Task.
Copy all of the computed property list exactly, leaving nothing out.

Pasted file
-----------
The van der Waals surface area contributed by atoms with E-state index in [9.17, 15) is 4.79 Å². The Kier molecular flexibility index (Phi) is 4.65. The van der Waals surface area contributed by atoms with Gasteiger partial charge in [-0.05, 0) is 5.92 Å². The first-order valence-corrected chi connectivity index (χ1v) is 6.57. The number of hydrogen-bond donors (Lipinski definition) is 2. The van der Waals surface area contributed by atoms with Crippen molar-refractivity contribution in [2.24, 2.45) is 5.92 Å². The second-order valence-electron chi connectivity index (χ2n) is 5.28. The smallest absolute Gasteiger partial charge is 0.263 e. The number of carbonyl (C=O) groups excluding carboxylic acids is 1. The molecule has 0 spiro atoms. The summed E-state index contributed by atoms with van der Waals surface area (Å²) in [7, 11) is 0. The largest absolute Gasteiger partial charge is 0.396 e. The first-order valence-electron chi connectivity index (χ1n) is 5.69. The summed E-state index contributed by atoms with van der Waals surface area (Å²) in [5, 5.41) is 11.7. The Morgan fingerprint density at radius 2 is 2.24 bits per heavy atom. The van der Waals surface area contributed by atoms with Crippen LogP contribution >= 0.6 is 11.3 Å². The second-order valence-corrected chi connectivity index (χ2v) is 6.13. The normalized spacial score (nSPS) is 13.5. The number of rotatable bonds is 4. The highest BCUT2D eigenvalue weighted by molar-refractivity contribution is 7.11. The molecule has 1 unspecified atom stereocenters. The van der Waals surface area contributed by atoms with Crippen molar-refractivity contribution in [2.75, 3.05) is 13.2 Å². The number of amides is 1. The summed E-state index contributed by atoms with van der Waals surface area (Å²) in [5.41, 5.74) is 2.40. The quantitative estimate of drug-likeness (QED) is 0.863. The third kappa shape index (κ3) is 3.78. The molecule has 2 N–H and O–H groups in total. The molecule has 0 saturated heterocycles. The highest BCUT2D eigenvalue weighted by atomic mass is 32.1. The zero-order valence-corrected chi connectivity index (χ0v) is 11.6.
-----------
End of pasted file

The van der Waals surface area contributed by atoms with E-state index in [9.17, 15) is 4.79 Å². The Kier molecular flexibility index (Phi) is 4.65. The van der Waals surface area contributed by atoms with Gasteiger partial charge in [-0.05, 0) is 5.92 Å². The first-order valence-corrected chi connectivity index (χ1v) is 6.57. The number of hydrogen-bond donors (Lipinski definition) is 2. The van der Waals surface area contributed by atoms with Crippen molar-refractivity contribution in [2.24, 2.45) is 5.92 Å². The second-order valence-electron chi connectivity index (χ2n) is 5.28. The smallest absolute Gasteiger partial charge is 0.263 e. The number of carbonyl (C=O) groups excluding carboxylic acids is 1. The molecule has 0 spiro atoms. The summed E-state index contributed by atoms with van der Waals surface area (Å²) in [7, 11) is 0. The largest absolute Gasteiger partial charge is 0.396 e. The first-order valence-electron chi connectivity index (χ1n) is 5.69. The summed E-state index contributed by atoms with van der Waals surface area (Å²) in [5, 5.41) is 11.7. The Morgan fingerprint density at radius 2 is 2.24 bits per heavy atom. The van der Waals surface area contributed by atoms with Crippen LogP contribution >= 0.6 is 11.3 Å². The second-order valence-corrected chi connectivity index (χ2v) is 6.13. The normalized spacial score (nSPS) is 13.5. The number of rotatable bonds is 4. The highest BCUT2D eigenvalue weighted by molar-refractivity contribution is 7.11. The molecule has 1 unspecified atom stereocenters. The van der Waals surface area contributed by atoms with Crippen molar-refractivity contribution in [2.75, 3.05) is 13.2 Å². The number of amides is 1. The summed E-state index contributed by atoms with van der Waals surface area (Å²) in [5.41, 5.74) is 2.40. The quantitative estimate of drug-likeness (QED) is 0.863. The third kappa shape index (κ3) is 3.78. The molecule has 2 N–H and O–H groups in total. The molecule has 0 saturated heterocycles. The highest BCUT2D eigenvalue weighted by atomic mass is 32.1. The zero-order valence-corrected chi connectivity index (χ0v) is 11.6.